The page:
Their impertinence would have meant more if these educated and privileged women asked deeper questions, but this attempt remains half-hearted
What happens when four women who grew up together meet for a wedding, swear, drink and curse societal hypocrisy? You get Veere Di Wedding,
an ambitious film with a dazzling marketing strategy. Produced by Rhea Kapoor
and Ekta Kapoor and directed by Shashanka Ghosh, the two-hour film could well have been just an hour long, or even a short episode of a Web series. But since the producers chose that length — probably to allow their actors to flaunt their trendy wardrobes — this review must needs go beyond the gist of the film, too.
Starring Kareena Kapoor
Khan, Sonam K Ahuja, Shikha Talsania
and Swara Bhasker, Veere Di Wedding
is a filmi
version of “Girls Just Want to Have Fun”. Rishabh Malhotra (the pitch-perfect Sumeet Vyas) proposes to Kalindi Puri (Khan), a young woman scarred by her parents’ dysfunctional marriage. Kalindi acquiesces and thus begins the great (North) Indian wedding drama. Where ultra-rich Delhiites share preposterous jokes about “selling kidneys” to buy lehengas and where the size of the solitaire on the ring determines social status.
Bollywood has lately tried to explore the female friendship trope, and some films, like Queen and Dor, have come close to being successful. Homi Adajania’s Cocktail, too, gave it a shot, but fell short of genuinely thoughtful enquiry. Veere Di Wedding is more sure-footed than Cocktail in its commentary on female friendship, especially in the manner in which Kalindi, Avni (Ahuja), Sakshi (Bhasker) and Meera (Talsania) are shown to have grown up as essential parts of each other’s families. Neena Gupta as Avni’s nitpicking mother is delightful, as is Vivek Mushran essaying the role of Kshitij Puri, Kalindi’s uncle. His gay partner, Keshav, is played by Sukesh Arora, who brings a certain subtlety to an otherwise shrill movie.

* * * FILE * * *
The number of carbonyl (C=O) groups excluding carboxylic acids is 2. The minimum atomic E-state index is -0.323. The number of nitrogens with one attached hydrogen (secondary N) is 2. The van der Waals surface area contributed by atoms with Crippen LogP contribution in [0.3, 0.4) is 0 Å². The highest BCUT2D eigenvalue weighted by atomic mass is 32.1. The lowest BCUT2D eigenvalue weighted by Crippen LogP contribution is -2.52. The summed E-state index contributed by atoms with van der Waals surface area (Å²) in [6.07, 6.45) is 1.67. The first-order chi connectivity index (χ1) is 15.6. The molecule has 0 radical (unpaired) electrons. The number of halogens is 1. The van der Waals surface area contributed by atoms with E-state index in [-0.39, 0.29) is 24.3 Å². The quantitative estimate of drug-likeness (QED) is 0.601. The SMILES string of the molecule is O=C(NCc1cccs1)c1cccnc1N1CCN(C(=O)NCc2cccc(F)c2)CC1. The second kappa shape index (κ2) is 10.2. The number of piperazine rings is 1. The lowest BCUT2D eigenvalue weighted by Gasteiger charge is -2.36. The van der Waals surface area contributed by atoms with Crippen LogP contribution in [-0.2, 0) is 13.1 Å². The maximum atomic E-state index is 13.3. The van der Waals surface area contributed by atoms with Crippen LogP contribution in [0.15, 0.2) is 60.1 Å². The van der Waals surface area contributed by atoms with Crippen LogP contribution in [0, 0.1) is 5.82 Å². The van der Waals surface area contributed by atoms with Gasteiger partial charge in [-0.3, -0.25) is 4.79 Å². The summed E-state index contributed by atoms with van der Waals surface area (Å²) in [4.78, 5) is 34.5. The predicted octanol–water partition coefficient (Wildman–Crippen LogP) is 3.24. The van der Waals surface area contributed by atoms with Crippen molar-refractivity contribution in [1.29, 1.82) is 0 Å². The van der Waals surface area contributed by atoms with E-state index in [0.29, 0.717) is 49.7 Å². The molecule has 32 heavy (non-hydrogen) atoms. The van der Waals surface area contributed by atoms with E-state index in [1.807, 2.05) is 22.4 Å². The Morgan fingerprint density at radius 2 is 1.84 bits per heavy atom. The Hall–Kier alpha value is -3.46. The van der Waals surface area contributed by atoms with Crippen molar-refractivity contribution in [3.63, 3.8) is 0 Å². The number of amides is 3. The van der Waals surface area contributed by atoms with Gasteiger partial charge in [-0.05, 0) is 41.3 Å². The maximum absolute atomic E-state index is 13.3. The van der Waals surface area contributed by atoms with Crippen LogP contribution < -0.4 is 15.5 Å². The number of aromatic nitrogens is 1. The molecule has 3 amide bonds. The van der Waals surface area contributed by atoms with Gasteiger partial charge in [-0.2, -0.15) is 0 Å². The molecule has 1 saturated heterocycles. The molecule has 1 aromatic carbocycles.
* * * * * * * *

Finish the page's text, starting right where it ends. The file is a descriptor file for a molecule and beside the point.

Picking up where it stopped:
Though Nidhi Mehra and Mehul Suri have written an interesting plot, the highlight of their endeavour seems to be the freedom with which their women leads use cusswords, knock back stiff drinks and generally thumb their collective nose at traditions and customs. Their impertinence would have meant more if these seemingly intelligent, educated and privileged women asked deeper questions — such as the relevance of the institution of marriage itself — but this attempt remains half-hearted. For instance, Bhasker’s character as the irreverent Sakshi never goes beyond an obnoxious profanity, especially since there is no explanation for her bratty behaviour other than a spoilt upbringing.
For a film that made waves even before its shoot began — Khan’s pregnancy put a halt to the filming — which was then followed by a clever social media marketing strategy, Veere Di Wedding is a disappointment. The punch lines, as is the norm with most films today, are largely revealed in the trailer and there isn’t enough meat in the script to last the length of the film. The background score is catchy, particularly because of the familiarity engendered by promotional videos, but it tends to create more din than anything else.
Veere Di Wedding loses steam simply because it is a confused plot, trying to handle too much at once and not giving any single plot angle the focus it deserves. Rife with stereotypes about Bengali women and West Delhi folks, the humour is slapstick. But one can’t say it is entirely boring. The film has its moments and the drama behind Kalindi and Rishabh’s wedding is as real as it gets, at least in Delhi.
Ahuja and Khan are the big-ticket “superstars” for whom the filmmakers saved the spotlight, but Talsania, Bhasker and Vyas stand out as the real stars with understated performances. Vyas, in particular, has a charming screen persona that gels well with the muted character Khan plays.
went to great lengths to declare that Veere Di Wedding
was not a chick flick. In this Sex and the City
crossover, the film ends up being exactly that — a rom-com chick flick with the twist of potty-mouthed, sexually licentious characters. If you’re watching this film, expect no more than the self-declared “non-feminism” espoused by Khan and Ahuja’s generation.